What is meant by loving God with our whole heart, our whole soul, etc.?
These different expressions all properly mean the same thing, namely, that we should cling to God with a true, sincere and heartfelt love, but by our heart our will may be understood, that power by which we wish God all glory, and desire nothing more than that He be known, loved, and honored by all men.
The soul signifies the intellect by means of which we should endeavor to arrive at the knowledge and love of God, praise and glorify Him above all things.
The mind may signify our memory, with which we continually remember God and the innumerable benefits bestowed on us by Him, praise Him for them, thank Him, and always walk irreproachably before Him. Finally, we love God with all our strength, if we employ all the powers and faculties of our body in His service, and direct all our actions to Him as to our last end.
Is it true love, if we love God only because He is good to us?
This is grateful love, which is good and praiseworthy, but it is not perfect love, because the motive is self-love and self-interest.
What, therefore, is perfect love?
When we love God only because He is in Himself the highest Good, and most worthy of all love. In this manner we should endeavor to love Him; not through self-interest not through hope of reward, not through fear of punishment, but only because He, as the greatest Good, contains all goodness and, therefore, deserves to be loved only on account of Himself.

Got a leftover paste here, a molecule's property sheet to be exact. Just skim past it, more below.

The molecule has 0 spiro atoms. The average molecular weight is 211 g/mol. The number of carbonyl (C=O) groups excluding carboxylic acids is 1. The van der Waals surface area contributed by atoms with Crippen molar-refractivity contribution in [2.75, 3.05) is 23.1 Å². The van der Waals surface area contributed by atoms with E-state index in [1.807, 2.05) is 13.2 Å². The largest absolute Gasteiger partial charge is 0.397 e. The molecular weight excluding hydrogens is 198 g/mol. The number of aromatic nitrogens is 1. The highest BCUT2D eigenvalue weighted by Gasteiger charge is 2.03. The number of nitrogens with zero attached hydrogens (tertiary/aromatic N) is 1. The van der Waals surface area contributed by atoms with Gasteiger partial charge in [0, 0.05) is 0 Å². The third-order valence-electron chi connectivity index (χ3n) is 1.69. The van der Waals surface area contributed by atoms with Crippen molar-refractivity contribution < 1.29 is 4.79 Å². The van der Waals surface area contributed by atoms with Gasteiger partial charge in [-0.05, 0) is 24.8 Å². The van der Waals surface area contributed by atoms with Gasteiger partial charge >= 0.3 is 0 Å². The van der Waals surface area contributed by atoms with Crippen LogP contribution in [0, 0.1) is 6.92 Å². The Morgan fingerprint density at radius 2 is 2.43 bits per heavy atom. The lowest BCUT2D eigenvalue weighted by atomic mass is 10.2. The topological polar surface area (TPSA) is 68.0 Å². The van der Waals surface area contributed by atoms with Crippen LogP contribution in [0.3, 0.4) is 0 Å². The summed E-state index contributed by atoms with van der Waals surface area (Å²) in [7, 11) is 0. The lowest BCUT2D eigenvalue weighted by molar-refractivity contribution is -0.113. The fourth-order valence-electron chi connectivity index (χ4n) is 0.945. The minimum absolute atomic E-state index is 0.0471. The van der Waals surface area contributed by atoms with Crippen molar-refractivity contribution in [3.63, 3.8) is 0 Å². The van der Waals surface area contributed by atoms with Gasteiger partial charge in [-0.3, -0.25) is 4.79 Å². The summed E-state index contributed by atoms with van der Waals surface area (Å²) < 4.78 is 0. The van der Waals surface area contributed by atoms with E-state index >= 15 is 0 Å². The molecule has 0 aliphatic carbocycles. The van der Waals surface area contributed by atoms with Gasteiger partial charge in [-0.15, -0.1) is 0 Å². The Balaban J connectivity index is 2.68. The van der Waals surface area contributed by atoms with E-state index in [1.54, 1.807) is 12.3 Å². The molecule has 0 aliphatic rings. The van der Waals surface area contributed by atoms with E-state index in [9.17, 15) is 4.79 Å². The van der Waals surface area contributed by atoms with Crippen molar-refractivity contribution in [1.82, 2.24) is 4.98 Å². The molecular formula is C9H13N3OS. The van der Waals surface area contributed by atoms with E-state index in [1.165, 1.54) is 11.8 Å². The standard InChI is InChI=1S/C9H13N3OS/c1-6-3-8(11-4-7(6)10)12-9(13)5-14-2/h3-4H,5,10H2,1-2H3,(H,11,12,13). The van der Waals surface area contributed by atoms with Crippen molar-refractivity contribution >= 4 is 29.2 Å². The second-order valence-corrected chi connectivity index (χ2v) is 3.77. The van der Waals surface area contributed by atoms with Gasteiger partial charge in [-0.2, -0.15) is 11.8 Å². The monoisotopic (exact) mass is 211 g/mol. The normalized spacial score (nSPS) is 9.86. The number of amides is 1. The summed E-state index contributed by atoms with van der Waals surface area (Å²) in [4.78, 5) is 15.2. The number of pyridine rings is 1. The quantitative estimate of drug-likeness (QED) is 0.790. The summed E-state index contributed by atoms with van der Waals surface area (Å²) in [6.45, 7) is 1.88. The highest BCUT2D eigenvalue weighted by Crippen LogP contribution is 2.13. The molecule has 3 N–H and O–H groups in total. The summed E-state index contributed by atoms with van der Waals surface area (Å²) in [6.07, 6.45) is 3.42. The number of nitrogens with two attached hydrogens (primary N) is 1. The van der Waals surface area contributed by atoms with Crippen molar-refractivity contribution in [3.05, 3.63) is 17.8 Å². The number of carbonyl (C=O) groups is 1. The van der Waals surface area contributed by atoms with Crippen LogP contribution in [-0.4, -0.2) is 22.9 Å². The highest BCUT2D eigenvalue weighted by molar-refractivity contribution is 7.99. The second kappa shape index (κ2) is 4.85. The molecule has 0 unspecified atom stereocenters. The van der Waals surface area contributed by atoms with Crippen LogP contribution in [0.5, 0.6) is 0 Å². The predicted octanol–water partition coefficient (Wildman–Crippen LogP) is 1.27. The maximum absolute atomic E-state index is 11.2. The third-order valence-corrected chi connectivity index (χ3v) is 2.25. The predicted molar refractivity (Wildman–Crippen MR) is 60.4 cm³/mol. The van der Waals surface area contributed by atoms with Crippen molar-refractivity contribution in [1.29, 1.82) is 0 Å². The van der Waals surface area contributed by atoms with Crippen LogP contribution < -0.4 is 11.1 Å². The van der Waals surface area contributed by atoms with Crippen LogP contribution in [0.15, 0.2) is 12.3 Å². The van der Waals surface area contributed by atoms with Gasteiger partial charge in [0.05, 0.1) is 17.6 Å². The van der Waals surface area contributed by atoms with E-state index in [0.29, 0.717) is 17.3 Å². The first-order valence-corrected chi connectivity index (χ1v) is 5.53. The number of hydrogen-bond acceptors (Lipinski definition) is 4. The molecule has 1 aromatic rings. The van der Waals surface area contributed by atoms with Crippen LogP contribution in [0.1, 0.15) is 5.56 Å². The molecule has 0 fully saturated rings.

Such love had St. Francis Xavier, which he very beautifully expressed in the following canticle, composed by himself:
O God, I give my love to Thee,
Not for the heaven Thou'st made for me,
Nor yet because who love not Thee
Will burn in hell eternally.
In dying throes on Calvary,
My Jesus, Thou didst think of me,
Didst bear the lance, the nails, the tree,
Rude scoffs, contempt and infamy,
And pangs untold, all lovingly, -
The scourge, the sweat the agony,
And death itself, - all, all for me,
A sinner and Thy enemy.
Why therefore, should not I love Thee,
O Jesus, dead for love of me?
Not that I may in heaven be,
Not that from hell I may be free;
Not urged by dread of endless pain,
Not lured by prize of endless gain,
But as Thou, Lord, didst first love me,